Keller explains, “Evolutionists say that if God makes sense to us, it is not because he is really there, it’s only because that belief helped us survive and so we are hardwired for it. However, if we can’t trust our belief-forming faculties to tell us the truth about God, why should we trust them to tell us the truth about anything, including evolutionary science? … why trust them about anything at all?”
So, if we can’t trust our belief-forming faculties in one area, then we can’t trust them in any area. And yet we do! This actually leads to the unexpected, final clue about God.
The Final Clue
Here’s the “final clue” about God (thanks to the “clue-killer”):
“If we believe God exists, then our view of the universe gives us a basis for believing that cognitive faculties work, since God could make us able to form true beliefs and knowledge.”
Also, our belief in God makes perfect sense of the four other “clues” described above. We can even know to expect them.
But if you don’t believe in God, all these things are “profoundly inexplicable.” The view that there is no God would lead you to not even expect them, even though you go on using them, such as:
- believing that your rational faculties work
- believing that nature will go on regularly, and using inductive reasoning and language
- trusting your senses that love and beauty matter
While a secular worldview (in which God doesn’t exist) may be rationally possible, it doesn’t make sense of “The Clues of God” that are all around us. What makes much more sense is the worldview that there is a God, and He has created the universe (and everything in it) and holds it all together, supports it and makes it all function by His power.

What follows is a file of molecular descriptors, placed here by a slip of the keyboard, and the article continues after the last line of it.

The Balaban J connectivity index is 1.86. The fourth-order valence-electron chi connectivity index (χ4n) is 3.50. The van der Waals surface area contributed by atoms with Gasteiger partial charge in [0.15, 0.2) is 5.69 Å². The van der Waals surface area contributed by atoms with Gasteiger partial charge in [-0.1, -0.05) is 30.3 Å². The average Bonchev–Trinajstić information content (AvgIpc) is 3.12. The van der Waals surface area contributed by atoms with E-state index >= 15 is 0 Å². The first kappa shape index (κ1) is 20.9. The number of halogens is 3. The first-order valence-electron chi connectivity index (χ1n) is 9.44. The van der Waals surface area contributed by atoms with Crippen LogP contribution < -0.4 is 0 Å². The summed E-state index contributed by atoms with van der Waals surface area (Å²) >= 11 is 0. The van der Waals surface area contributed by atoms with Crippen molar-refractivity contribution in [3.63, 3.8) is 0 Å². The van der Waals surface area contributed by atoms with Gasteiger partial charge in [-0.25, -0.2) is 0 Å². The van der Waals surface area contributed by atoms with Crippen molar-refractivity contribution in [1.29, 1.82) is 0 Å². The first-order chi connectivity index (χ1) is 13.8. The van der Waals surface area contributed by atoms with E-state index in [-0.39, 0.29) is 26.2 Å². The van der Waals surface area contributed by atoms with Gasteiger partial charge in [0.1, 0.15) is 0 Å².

Exploring a Personal Invitation
We have explored the evidences of God, both as explained in the Bible and as presented in the four “clues” of God. Also, we have taken a look at the arguments raised and even a “final clue” about the existence of God.
Regardless of what we profess intellectually, each one of us knows God is there. According to Keller, “Belief in God is an unavoidable, ‘basic’ belief that we cannot prove but can’t not know.” So even if we believe with our minds that there is no God and life is meaningless, we really know better and don’t actually live that way.
Also, as we read in Romans 1:18-20, God will hold each of us accountable to this truth about Himself. No one is “off the hook” for not knowing God. So, how can we know that we know God?
A Personal Invitation from the “Clue-Maker”
The Bible makes it clear how we can personally know the God who created us. The “Clue-Maker” extends a personal invitation to each of us.
The following principles explain how you can personally begin a relationship with God:
- God loves you and offers a wonderful plan for your life.
- All of us sin, and our sin has separated us from God.
- Jesus Christ is God’s only provision for our sin. Through Him we can know and experience God’s love and plan for our lives.
- We must individually receive Jesus Christ as Savior and Lord; then we can know and experience God’s love and plan for our lives.
If you want to accept the invitation to know God personally, you can receive Christ by faith through prayer. You can pray a prayer such as:
“Lord Jesus, I need You. Thank You for dying on the cross for my sins. I open the door of my life and receive You as my Savior and Lord. Thank You for forgiving my sins and giving me eternal life. Take control of the throne of my life. Make me the kind of person You want me to be.”
If this prayer expresses the desire of your heart, you can pray it and then confidently can know that you know God personally! No longer do you need to say, “I have no clue!” about the existence of God, but rather, “I followed the clues and I know God!”